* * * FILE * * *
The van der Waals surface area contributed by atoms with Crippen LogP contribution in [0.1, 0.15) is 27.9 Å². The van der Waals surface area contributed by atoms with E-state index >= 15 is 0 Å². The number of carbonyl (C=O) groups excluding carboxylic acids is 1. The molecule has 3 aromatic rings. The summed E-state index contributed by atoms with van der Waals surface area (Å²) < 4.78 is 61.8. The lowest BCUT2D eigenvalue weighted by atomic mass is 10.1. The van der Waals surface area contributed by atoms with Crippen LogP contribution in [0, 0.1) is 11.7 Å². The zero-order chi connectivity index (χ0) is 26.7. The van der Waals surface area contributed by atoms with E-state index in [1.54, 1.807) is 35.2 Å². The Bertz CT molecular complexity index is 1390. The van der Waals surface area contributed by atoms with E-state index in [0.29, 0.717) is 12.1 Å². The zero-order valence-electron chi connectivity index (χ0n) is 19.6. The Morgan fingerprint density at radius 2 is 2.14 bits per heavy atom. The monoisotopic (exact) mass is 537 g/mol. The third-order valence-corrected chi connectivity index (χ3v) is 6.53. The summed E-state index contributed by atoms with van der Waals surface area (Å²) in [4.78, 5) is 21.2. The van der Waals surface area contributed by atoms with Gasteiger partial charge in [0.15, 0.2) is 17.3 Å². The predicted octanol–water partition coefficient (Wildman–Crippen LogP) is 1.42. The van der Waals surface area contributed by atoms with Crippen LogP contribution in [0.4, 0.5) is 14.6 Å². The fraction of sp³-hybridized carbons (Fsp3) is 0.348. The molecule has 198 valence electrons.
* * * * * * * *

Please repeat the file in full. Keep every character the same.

The van der Waals surface area contributed by atoms with Crippen LogP contribution in [0.1, 0.15) is 27.9 Å². The van der Waals surface area contributed by atoms with E-state index >= 15 is 0 Å². The number of carbonyl (C=O) groups excluding carboxylic acids is 1. The molecule has 3 aromatic rings. The summed E-state index contributed by atoms with van der Waals surface area (Å²) < 4.78 is 61.8. The lowest BCUT2D eigenvalue weighted by atomic mass is 10.1. The van der Waals surface area contributed by atoms with Crippen LogP contribution in [0, 0.1) is 11.7 Å². The zero-order chi connectivity index (χ0) is 26.7. The van der Waals surface area contributed by atoms with E-state index in [1.54, 1.807) is 35.2 Å². The Bertz CT molecular complexity index is 1390. The van der Waals surface area contributed by atoms with E-state index in [0.29, 0.717) is 12.1 Å². The zero-order valence-electron chi connectivity index (χ0n) is 19.6. The Morgan fingerprint density at radius 2 is 2.14 bits per heavy atom. The monoisotopic (exact) mass is 537 g/mol. The third-order valence-corrected chi connectivity index (χ3v) is 6.53. The summed E-state index contributed by atoms with van der Waals surface area (Å²) in [4.78, 5) is 21.2. The van der Waals surface area contributed by atoms with Gasteiger partial charge in [0.15, 0.2) is 17.3 Å². The predicted octanol–water partition coefficient (Wildman–Crippen LogP) is 1.42. The van der Waals surface area contributed by atoms with Crippen LogP contribution in [0.4, 0.5) is 14.6 Å². The fraction of sp³-hybridized carbons (Fsp3) is 0.348. The molecule has 198 valence electrons.